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RHS Chelsea Flower Show Highlights

Just like that, RHS Chelsea Flower Show is done for another year. The hugely anticipated show seemed to go off without a hitch. Here are some of our highlights and standout moments.

© RHS Credit Line: RHS / Sarah Cuttle
© RHS Credit Line: RHS / Neil Hepworth
© RHS Credit Line: RHS / Tim Sandall
© RHS Credit Line: RHS / Neil Hepworth

 

 The planting was perhaps the most intriguing part of the show this year, as Chelsea moved to September for the first time in its history.

© RHS Credit Line: RHS / Tim Sandall
© RHS Credit Line: RHS / Tim Sandall
© RHS Credit Line: RHS / Sarah Cuttle
© RHS Credit Line: RHS / Neil Hepworth

We spoke to Tom Massey – who designed, supported by Sarah Mead, The Yeo Valley Organic Garden, built by Landscape Associates – about how he found the change in planting palette. “I absolutely loved doing in September, it’s one of my favourite times of the year in the garden. You’ve got the hot colours – the yellows, the reds, the oranges, the fiery autumn tones, trees that are starting to go over. I love that I think it’s a perfect time of year to do a flower show. In a way, there’s more choice and interest than in May.

“Some of the trees were starting to drop their leaves quite fast, so we did have to swap out a couple. Because once they go into shock and start dropping their leaves they just tend to deteriorate completely. Keeping trees going has probably been the biggest challenge.”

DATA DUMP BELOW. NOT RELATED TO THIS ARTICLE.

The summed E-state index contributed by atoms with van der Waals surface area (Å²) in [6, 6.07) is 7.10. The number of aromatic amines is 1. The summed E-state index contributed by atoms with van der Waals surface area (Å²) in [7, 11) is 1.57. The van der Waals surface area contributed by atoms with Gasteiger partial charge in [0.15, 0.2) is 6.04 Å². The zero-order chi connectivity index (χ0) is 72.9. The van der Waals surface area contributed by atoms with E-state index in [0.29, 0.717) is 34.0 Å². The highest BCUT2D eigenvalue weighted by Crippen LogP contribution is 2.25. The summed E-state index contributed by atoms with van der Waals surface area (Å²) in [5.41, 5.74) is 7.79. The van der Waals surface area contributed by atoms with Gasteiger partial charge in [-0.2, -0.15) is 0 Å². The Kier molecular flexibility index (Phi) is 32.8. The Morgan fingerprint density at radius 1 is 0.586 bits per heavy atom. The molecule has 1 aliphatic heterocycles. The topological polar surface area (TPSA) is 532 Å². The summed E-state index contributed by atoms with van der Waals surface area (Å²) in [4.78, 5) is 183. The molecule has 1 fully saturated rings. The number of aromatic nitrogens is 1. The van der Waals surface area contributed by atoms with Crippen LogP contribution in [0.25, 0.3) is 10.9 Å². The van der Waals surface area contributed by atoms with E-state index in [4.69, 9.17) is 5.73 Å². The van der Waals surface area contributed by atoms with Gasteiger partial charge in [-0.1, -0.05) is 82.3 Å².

The challenges clearly didn’t hold them back too much though, as the team scooped up a Gold Medal and won People’s Choice Award for Best Show Garden.

© RHS Credit Line: RHS / Neil Hepworth
© RHS Credit Line: RHS / Neil Hepworth

Designed by Ekaterina Zasukhina with Carly Kershaw, built by Cube 1994, and winning them a Silver Medal, Bodmin Jail: 60° East – A Garden Between Continents blended European and Asian planting palettes. It was the rocks, though, that proved to be the biggest challenge for Cube 1994.

Director Sean Butler explains: “The only challenging thing was the time it took to actually place the rocks. Some of these rocks weigh five and a half tonnes and took three and a half hours to position exactly.

“A third of it is in the ground, but we couldn’t use concrete to keep it in place. We had to use a balancing stone underneath and get the two faces of each stone to align perfectly with each other, so it doesn’t fall over.”

The rocks were then mocked up in Russia, numbered, and shipped to Sean in the UK. With 16 people working on the garden every day, Sean approached the build methodically. “The first task was to create all the levels using a datum point. Next, we carved out a shape, starting with the biggest rocks. Then we crafted the pool shape beginning with a 2m hole – the filtration system, pumps and a UV filter are hidden underneath to make sure the water is sparking clean.

“Once the rest of the structural stonework was in, we started to install the more structural plants like the hedging and pine trees. The steps had to be altered slightly, as we were on more of a slope than we anticipated, but those went in next. Finally, we started to position the planting. I divided the garden into quarters and then subdivided those into m2. We started in the northeast, then moved round and finished in the southeast quarter.”

© RHS Credit Line: RHS / Luke MacGregor

© RHS Credit Line: RHS / Luke MacGregor

Of course, no could attend the show without hearing about Drag queen, DJ Crystal and the disco ball dancers.

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